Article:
LACRIMAL number 627•39 In Tursiops and other delphinids the anterolateral part of the from the orbital part by the orbital crest of the lacrimal bone.lacrimal or lacrimojugal may project anteriorly, beyond the level The facial surface is variable in size in mammals, being negligibleof the antorbital notch. The projection, which is conspicuous in the dog but large in Odocoileus and other artiodactyls. Theventrally and may be visible dorsally, is the antorbital process; facial surface is also apparent in Archaeoceti (see Uhen, 2004)the term is modified from that of Owen (1866a:28). “Antorbital” and the archaic odontocete Simocetus (Fordyce, 2002).is preferred because of the close association with the antorbital Major changes in shape and position of the lacrimal andregion in general (see Diagram 2, associated with “antorbital jugal in Tursiops and most other odontocetes means that the fa-notch” entry under “Maxilla”). “Antorbital process” should not cial surface and associated features cannot be identified clearly.be confused with the more-posteriorly placed preorbital process See lateral surface of the lacrimojugal bone.of the lacrimal, which is the ventral process of presumed lacrimaladjacent to the preorbital process of the frontal. − fossa for the lacrimal sac (fossa sacci lacrimalis) The term “anterior process of the jugal” was recently used, The fossa for the lacrimal sac lies at the middle of the dorsalwithout definition, for fossil dolphins (see Kazar, 2005:59; Lam- surface of the orbital surface of the lacrimal bone, at the orbitalbert, 2005:658, text-fig. 3), apparently in the sense of antorbital opening of the lacrimal canal.process as used here. The feature illustrated by Lambert (2005: The fossa for the lacrimal sac in cetaceans is missing due totext-fig. 3) could be jugal or lacrimal. To reduce uncertainty, we the absence of the lacrimal gland.use the term “antorbital process of the lacrimal” (q.v.). See also infraorbital border of the jugal. − fossa for the ventral oblique muscle (fossa m. obliqui ventralis) A groove for the origin of the ventral oblique muscle (m. obliqui− antorbital vacuity (Brooke, 1879:884) ventralis) frequently exists on the palate adjacent to the suture be- The antorbital vacuity (Brooke, 1879:884) forms at the tween the palatine, lacrimal, and maxillary bones in dogs, pigs, andjunction of the lacrimal, frontal, nasal, and maxilla so that the cattle (Evans and Christensen, 1979:287; Schaller, 1992:30.33).lacrimal is excluded from contact with the nasals. This forms Tursiops appears not to have a fossa for the origin of thean open space at the junction of (between) the lacrimal, frontal, ventral oblique muscle. The bony origins of extrinsic eyeballnasal, and maxilla and occurs independently in a number of ar- muscles in odontocetes are poorly known.tiodactyls (Janis and Scott, 1987:22). Geisler and Uhen (2003:S23) referred to the antorbital vacuity as the antorbital pit. − frontal process of the lacrimal (processus frontalis) Cetaceans do not develop an antorbital vacuity. The frontal process of the lacrimal bone is a narrow strip of the orbital margin of the lacrimal bone that projects dorsally on the− aperture for the lacrimal sinus (apertura sinus lacrimalis) orbital surface in carnivores (Evans and Christensen, 1979:145; The aperture for the lacrimal sinus is the opening from Schaller, 1992:30.25). In such cases, the frontal process is more orthe nasal cavity into the lacrimal sinus in artiodactyls (Sisson, less equivalent to the orbital crest of the lacrimal bone. The lacri-1910:126; Schaller, 1992:32.2). mal is enlarged in Odocoileus and other artiodactyls, so that there The lacrimal sinus is a paranasal sinus and is not developed is a large facial surface rather than a frontal process.in cetaceans (Fraser and Purves, 1960:5, 75). A frontal process of the lacrimal bone does not appear to be distinct in Tursiops.* dacryon (Dox et al., 1979:119) (Figures 3, 4, 14a,c) The dacryon in humans is the craniometric point where the − infratrochlear notch (incisura infratrochlearis)lacrimal, frontal, and maxillary meet, at the angle of the ocular The infratrochlear notch lies in the anterior margin of theorbit (Dox et al., 1979:119). lacrimal bone where it passes the infratrochlear nerve in cattle The cetacean orbit has been modified extensively from ter- (Schaller, 1992:30.24). The infratrochlear nerve is a branch ofrestrial mammals and humans. In Tursiops and other delphinids, the ophthalmic division of the trigeminal nerve serving the ante-the dacryon is on the facial surface of the lacrimal where it meets rior surface of the upper eyelid.the frontal and maxilla. In cetaceans the orbit is open and the infratrochlear nerve reaches the eyelid without notching bones.− external lacrimal fossa (fossa lacrimalis externa) The external lacrimal fossa lies on the anterior portion of − lacrimal bulla (bulla lacrimalis)the facial surface of the lacrimal bone in artiodactyls, including The lacrimal bulla is a large thin-walled protuberance intodeer (Janis and Scott, 1987:23), and pigs and sheep (Schaller, the orbit in ruminants (Sisson, 1910:121; Schaller, 1992:30.34).1992:30.28). antorbital pit of the lacrimal (Geisler, 2001:43) is a It contains an extension of the maxillary sinus.synonym. The external lacrimal fossa should not be confused with Paranasal sinuses are not developed in cetaceans (Fraser andthe lacrimal fossa (q.v.), that is, the fossa for the lacrimal sac. Purves, 1960:5, 75), and the maxillary sinus is absent in Tursiops. The external lacrimal fossa is not developed in Tursiops orother cetaceans. − lacrimal canal (canalis lacrimalis) The lacrimal canal begins in the fossa for the lacrimal sac,− facial surface of the lacrimal runs ventrolaterally through the lacrimal bone and exits in the The facial surface of the lacrimal is that portion of the lac- nasal cavity at the anteroventral apex of the lacrimal bone. Itrimal bone exposed outside of the orbit on the face, separated carries the lacrimal duct.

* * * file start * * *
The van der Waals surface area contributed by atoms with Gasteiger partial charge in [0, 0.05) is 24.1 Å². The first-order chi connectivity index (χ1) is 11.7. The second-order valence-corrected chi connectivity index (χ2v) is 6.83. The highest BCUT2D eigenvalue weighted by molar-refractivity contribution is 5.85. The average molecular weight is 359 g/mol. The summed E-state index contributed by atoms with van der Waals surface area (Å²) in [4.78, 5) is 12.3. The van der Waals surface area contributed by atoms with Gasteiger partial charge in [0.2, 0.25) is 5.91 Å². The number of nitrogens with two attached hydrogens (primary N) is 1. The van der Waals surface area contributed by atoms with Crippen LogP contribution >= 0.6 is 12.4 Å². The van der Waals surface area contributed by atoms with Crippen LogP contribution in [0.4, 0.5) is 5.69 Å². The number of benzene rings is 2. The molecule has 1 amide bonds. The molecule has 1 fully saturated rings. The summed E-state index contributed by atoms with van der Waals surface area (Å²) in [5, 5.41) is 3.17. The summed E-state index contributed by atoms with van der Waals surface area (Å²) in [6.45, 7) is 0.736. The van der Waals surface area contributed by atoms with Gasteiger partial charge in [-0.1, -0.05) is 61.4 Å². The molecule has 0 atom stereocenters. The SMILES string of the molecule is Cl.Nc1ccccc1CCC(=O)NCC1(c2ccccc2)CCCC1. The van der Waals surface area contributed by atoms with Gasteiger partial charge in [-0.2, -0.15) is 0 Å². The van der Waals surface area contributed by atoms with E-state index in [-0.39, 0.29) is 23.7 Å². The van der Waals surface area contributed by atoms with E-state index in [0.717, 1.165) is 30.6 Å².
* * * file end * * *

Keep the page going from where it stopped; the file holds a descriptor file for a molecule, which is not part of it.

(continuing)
40• SMITHSONIAN CONTRIBUTIONS TO ZOOLOGy LACRIMAL The lacrimal canal is absent in Tursiops and other Cetacea, Paranasal sinuses are not developed in cetaceans (Fraser andand the lacrimal glands and ducts have not been described. How- Purves, 1960:5, 75), and the lacrimal sinus is absent in Tursiops.ever, a lacrimal canal, with associated channels in the lacrimal,has been reported in Archaeoceti (Kellogg, 1936: fig. 31c; Uhen, − lacrimal sulcus (sulcus lacrimalis)2004:56, fig. 26). The lacrimal sulcus is a longitudinal groove on the lacri- mal, which, together with a groove on the medial or nasal sur-− lacrimal fenestra (Wible and Gaudin, 2004:125) face of the maxilla, forms the lacrimal fossa in humans (Gray, Wible and Gaudin (2004:158) noted this variably developed 1918:159f; Feneis, 1994:22.19). It lodges the lacrimal sac anddepression (sometimes a foramen) for the origin of an extraocu- the nasolacrimal duct (Gray, 1918:189; Feneis, 1994:334.21).lar muscle, the musculus obliquus. The feature occurs in some The lacrimal sulcus is lacking in Tursiops and other delphi-armadillos, and in the dog (Evans and Christensen, 1979:1111, nids; the lacrimojugal cleft is not clearly homologous with thefigs. 20–26); it may be at the junction of the lacrimal, frontal, lacrimal sulcus.and maxilla (Wible and Gaudin, 2004) or in the lacrimal imme- See this term also under “Maxilla.”diately dorsal to the infraorbital foramen (Novacek, 1986). Tursiops appears not to have a lacrimal fenestra for the ori- − lacrimojugal bonegin of the oblique muscle. The bony origins of extrinsic eyeball In Tursiops as in many other Odontoceti (e.g., Kogia;muscles in odontocetes are poorly known. Schulte, 1917:400), the jugal becomes fused to the lacrimal suf- ficiently early in development that it is not possible to differen-− lacrimal foramen (foramen lacrimale) tiate the two ossifications. The bone in this situation has been The lacrimal foramen is the opening for the lacrimal duct in referred to as the “lachrymo-malar” (Schulte, 1917:400). Wethe lacrimal bone (Schaller, 1992:30.30). The foramen may be prefer “lacrimojugal.”paired, as in Odocoileus and other cervids (e.g., Janis and Scott, See also lateral surface of the lacrimojugal bone and intro-1987, as the lacrimal orifice). duction to “Lacrimal Bone.” The lacrimal gland and its accessories are not developed inCetacea (Owen, 1866a:30), and Tursiops appears to lack a lac- * lacrimojugal cleft [new term] (Figure 14b,d,e)rimal foramen. In Tursiops the medial face of the fused lacrimal and jugal has a reentrant, conspicuous in ventral view, which is here termed− lacrimal fossa the lacrimojugal cleft. It is possible that the cleft is homologous In humans (Gray, 1918:137, 164) the lacrimal fossa is de- with part of the lacrimojugal suture. Whether it is a vestige ofveloped in the lacrimal, maxilla, and sometimes the frontal. The structures associated with the lacrimal sulcus is uncertain. Inlacrimal sulcus contributes posteriorly. It contains part of the Tursiops the cleft is occupied by the lacrimojugal crest of thelacrimal sac (Gray, 1918: fig. 159, fossa for the lacrimal sac) and maxilla. In one skull, USNM 550403, three grooves (associatednasolacrimal duct. with two ridges) are directed medially into the right lacrimojugal The lacrimal fossa is absent in Tursiops and other delphinids. cleft. It is not known what soft tissues are associated with the See also lacrimal sulcus. grooves and ridges.− lacrimal hamulus (hamulus lacrimalis) * lacrimomaxillary fossa [new term] (Figures 2, 14b) The lacrimal hamulus in humans is a small, hook-like pro- In Tursiops the ventral surface of the lacrimal and associ-jection at the ventral end of the posterior lacrimal crest at the ated maxilla may develop a prominent lacrimomaxillary fossaentrance to the nasolacrimal canal (Gray, 1918:164; Feneis, between the medial and posteromedial processes of the lacrimal1994:20.24). and the region of the ventral infraorbital foramen. The soft tis- The lacrimal hamulus and posterior lacrimal crest are not sue relationships are uncertain for the lacrimomaxillary fossa.developed in odontocetes. This fossa may be the structure that Owen (1866a:28) termed the malomaxillary fossa in Orcaella, but his description was not= lacrimal orifice = lacrimal foramen (Janis and Scott, 1987:24) clear enough to be sure, and he did not identify the feature on an illustration.− lacrimal pit (Brooke, 1879:884) Brooke (1879:884) defined a lacrimal pit or lacrimal fossa = lateral part of the frontal sinusas a depression in the facial plate of the lacrimal that served as a See “Frontal Bone.”diagnostic character of some cervids. The relationship of this lac-rimal pit to the preorbital fossa (q.v.) of some other artiodactyls * lateral surface of the lacrimojugal bone (Figure 14a–e)(e.g., pig: Sisson, 1910:140) needs to be clarified. In Tursiops and other cetaceans major changes in shape and Cetaceans do not develop a lacrimal pit. position of the lacrimal and jugal mean that the facial surface and orbital crest as seen in other mammals are not readily iden-− lacrimal sinus (sinus lacrimalis) tifiable. Alternative names are thus needed for lateral parts of the The lacrimal sinus is a paranasal sinus developed in artio- lacrimojugal.dactyls (Schaller, 1992:32.1; Sisson, 1910:126). It lies in the lac- The lateral surface of lacrimal (or lacrimojugal bone) is de-rimal bone and opens through the aperture for the lacrimal sinus fined as the elongate to sometimes triangular face exposed tointo the nasal cavity. lateral view, lying ventral and/or anteroventral to the preorbital